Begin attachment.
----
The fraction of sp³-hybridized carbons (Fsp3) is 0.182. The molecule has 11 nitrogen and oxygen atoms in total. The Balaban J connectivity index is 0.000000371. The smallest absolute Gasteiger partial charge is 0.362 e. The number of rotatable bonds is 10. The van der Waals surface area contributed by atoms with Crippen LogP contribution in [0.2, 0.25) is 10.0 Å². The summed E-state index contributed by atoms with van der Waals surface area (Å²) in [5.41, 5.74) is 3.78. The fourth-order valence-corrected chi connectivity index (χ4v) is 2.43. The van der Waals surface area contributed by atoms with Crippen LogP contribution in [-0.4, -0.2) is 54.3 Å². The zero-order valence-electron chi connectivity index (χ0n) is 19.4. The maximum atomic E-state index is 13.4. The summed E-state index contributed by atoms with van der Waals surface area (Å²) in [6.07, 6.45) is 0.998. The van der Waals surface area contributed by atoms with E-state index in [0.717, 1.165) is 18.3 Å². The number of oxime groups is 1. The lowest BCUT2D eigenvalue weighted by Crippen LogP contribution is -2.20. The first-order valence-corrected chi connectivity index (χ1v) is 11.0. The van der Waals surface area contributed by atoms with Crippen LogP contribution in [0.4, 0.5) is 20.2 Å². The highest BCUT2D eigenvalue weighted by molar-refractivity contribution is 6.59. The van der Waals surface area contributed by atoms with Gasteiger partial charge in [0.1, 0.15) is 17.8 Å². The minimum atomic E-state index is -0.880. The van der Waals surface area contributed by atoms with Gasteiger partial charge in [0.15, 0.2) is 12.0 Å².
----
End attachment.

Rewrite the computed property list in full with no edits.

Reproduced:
The fraction of sp³-hybridized carbons (Fsp3) is 0.182. The molecule has 11 nitrogen and oxygen atoms in total. The Balaban J connectivity index is 0.000000371. The smallest absolute Gasteiger partial charge is 0.362 e. The number of rotatable bonds is 10. The van der Waals surface area contributed by atoms with Crippen LogP contribution in [0.2, 0.25) is 10.0 Å². The summed E-state index contributed by atoms with van der Waals surface area (Å²) in [5.41, 5.74) is 3.78. The fourth-order valence-corrected chi connectivity index (χ4v) is 2.43. The van der Waals surface area contributed by atoms with Crippen LogP contribution in [-0.4, -0.2) is 54.3 Å². The zero-order valence-electron chi connectivity index (χ0n) is 19.4. The maximum atomic E-state index is 13.4. The summed E-state index contributed by atoms with van der Waals surface area (Å²) in [6.07, 6.45) is 0.998. The van der Waals surface area contributed by atoms with E-state index in [0.717, 1.165) is 18.3 Å². The number of oxime groups is 1. The lowest BCUT2D eigenvalue weighted by Crippen LogP contribution is -2.20. The first-order valence-corrected chi connectivity index (χ1v) is 11.0. The van der Waals surface area contributed by atoms with Crippen LogP contribution in [0.4, 0.5) is 20.2 Å². The highest BCUT2D eigenvalue weighted by molar-refractivity contribution is 6.59. The van der Waals surface area contributed by atoms with Gasteiger partial charge in [0.1, 0.15) is 17.8 Å². The minimum atomic E-state index is -0.880. The van der Waals surface area contributed by atoms with Gasteiger partial charge in [0.15, 0.2) is 12.0 Å².